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DOE pronounces cold fusion dead -again

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posted on Dec, 1 2004 @ 11:48 PM
In what might have been a foreseen event, the DOE released it's report on cold fusion today, shooting it down in typical conventional physics method.

The report concludes that the cold fusion phenomena does not warrent further investigation, except for a few minor fields like metallurgy. The conclusion to the report can be found at the following URL:

In my opinion this was to be expected, science today is to grounded in past research to open up to new possibilities. The DOE will continue to look at Hot fusion for its source of sustainable energy.

[edit on 1-12-2004 by Sigma]

posted on Dec, 2 2004 @ 12:26 AM
And yet a part of the government has been conducting similiar experiments to cold fusion and has found that indeed there is something occuring. They state that the amount of Tritium being produced shows that some kind of phenomenon unknown to the standard modus operandi is occuring.

I am beginning to believe our government is indeed schizo, with one head not agreeing(atleast completely) with the other.

[edit on 2-12-2004 by Sigma]

posted on Dec, 2 2004 @ 12:30 AM
Want to see what they are and have been up to?


Also more can be found here Drawing Back the Curtain of Secrecy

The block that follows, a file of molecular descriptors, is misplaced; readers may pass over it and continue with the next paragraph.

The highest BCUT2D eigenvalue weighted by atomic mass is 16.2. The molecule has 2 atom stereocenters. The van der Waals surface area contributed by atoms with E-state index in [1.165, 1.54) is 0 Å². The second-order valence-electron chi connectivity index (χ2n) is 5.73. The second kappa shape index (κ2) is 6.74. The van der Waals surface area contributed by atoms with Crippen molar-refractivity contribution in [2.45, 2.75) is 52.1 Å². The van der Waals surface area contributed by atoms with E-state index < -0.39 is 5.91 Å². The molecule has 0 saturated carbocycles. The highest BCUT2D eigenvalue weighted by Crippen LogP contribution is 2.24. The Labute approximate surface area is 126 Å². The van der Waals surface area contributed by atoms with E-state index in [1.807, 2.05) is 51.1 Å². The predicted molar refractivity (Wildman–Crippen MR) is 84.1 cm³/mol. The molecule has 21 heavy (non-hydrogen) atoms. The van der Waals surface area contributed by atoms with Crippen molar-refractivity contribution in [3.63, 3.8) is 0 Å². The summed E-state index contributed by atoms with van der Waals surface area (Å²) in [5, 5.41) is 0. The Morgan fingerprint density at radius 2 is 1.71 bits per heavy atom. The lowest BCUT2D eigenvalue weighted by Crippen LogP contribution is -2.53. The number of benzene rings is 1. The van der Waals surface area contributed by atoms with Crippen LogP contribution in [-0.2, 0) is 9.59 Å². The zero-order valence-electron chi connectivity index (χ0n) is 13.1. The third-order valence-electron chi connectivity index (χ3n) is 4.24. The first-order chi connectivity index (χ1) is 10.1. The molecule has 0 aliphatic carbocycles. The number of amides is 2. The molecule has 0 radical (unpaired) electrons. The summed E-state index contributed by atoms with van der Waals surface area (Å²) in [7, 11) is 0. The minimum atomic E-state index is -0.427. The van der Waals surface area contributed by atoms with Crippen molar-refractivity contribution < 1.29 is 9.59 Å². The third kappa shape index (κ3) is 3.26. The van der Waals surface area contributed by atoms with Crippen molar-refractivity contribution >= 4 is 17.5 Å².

"Don't ask....don't tell."

posted on Dec, 2 2004 @ 12:49 AM
I'm not sure the report necessarily shoots down cold fusion, but it certainly doesn't seem to recommend that the DOE drop everything it's doing and dive headlong into full-blown cold fusion research.

For some time, I bought into the conventional wisdom that cold fusion is a crock. But then several reports have surfaced over the years from very reputable sources suggesting that maybe there is something to the theory.

However, none of them has been conclusive. It seems that this report echoes my own thoughts on the matter. There is possibly something of interest going on here, but exactly what it is remains unknown.

While cold fusion proponents may be disappointed that the DOE is unlikely to pour a lot of money into researching it, that doesn't mean it's necessarily dead.

In fact, compared to the initial hubbub surrounding Pons-Fleischmann back in the '80s, cold fusion theory seems to be enjoying more positive publicity and constructive interest than ever -- not that it could have gotten much worse.

As usual, it will be up to the pioneers, and not bureaucrats, to make something of cold fusion -- if there is anything to be made of it.

posted on Dec, 2 2004 @ 12:57 AM
Slightly off topic but so called Bubble Fusion may be of interest in the future.

The Oak Ridge replication

These experiments were repeated at Oak Ridge National Laboratory by D. Shapira and M. J. Saltmarsh with more sophisticated neutron detection equipment and they reported that the neutron release was consistent with random coincidence.

A rebuttal by Taleyarkhan and the other authors of the original report claimed that the Shapira and Saltmarsh report failed to account for significant differences in experimental setup, including over an inch of shielding between the neutron detector and the sonoluminescing acetone. Taleyarkhan et al. report that when these differences are properly accounted for, the Shapira and Saltmarsh results are consistent with fusion.

Claims of replication in 2004

In 2004, new claims of bubble fusion were made by a team including Taleyarkhan, claiming that the results of previous experiments have been replicated under more stringent experimental conditions.

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